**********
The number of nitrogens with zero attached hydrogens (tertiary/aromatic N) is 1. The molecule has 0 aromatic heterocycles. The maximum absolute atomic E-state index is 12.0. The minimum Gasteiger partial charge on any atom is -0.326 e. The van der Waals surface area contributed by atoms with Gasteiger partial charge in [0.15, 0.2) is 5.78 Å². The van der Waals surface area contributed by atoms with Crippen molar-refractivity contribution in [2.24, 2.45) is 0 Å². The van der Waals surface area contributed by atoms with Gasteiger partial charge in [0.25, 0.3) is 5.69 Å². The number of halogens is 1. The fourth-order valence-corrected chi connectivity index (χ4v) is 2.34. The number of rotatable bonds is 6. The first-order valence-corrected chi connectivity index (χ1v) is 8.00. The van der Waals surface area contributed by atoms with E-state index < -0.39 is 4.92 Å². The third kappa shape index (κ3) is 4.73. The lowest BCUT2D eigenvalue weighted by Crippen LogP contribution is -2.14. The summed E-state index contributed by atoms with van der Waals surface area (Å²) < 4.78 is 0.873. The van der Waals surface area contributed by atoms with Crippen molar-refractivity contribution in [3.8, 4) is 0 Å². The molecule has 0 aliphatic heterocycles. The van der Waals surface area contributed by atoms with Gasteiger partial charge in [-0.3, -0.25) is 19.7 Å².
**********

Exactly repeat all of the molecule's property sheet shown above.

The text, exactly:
The number of nitrogens with zero attached hydrogens (tertiary/aromatic N) is 1. The molecule has 0 aromatic heterocycles. The maximum absolute atomic E-state index is 12.0. The minimum Gasteiger partial charge on any atom is -0.326 e. The van der Waals surface area contributed by atoms with Gasteiger partial charge in [0.15, 0.2) is 5.78 Å². The van der Waals surface area contributed by atoms with Crippen molar-refractivity contribution in [2.24, 2.45) is 0 Å². The van der Waals surface area contributed by atoms with Gasteiger partial charge in [0.25, 0.3) is 5.69 Å². The number of halogens is 1. The fourth-order valence-corrected chi connectivity index (χ4v) is 2.34. The number of rotatable bonds is 6. The first-order valence-corrected chi connectivity index (χ1v) is 8.00. The van der Waals surface area contributed by atoms with E-state index < -0.39 is 4.92 Å². The third kappa shape index (κ3) is 4.73. The lowest BCUT2D eigenvalue weighted by Crippen LogP contribution is -2.14. The summed E-state index contributed by atoms with van der Waals surface area (Å²) < 4.78 is 0.873. The van der Waals surface area contributed by atoms with Crippen molar-refractivity contribution in [3.8, 4) is 0 Å². The molecule has 0 aliphatic heterocycles. The van der Waals surface area contributed by atoms with Gasteiger partial charge in [-0.3, -0.25) is 19.7 Å².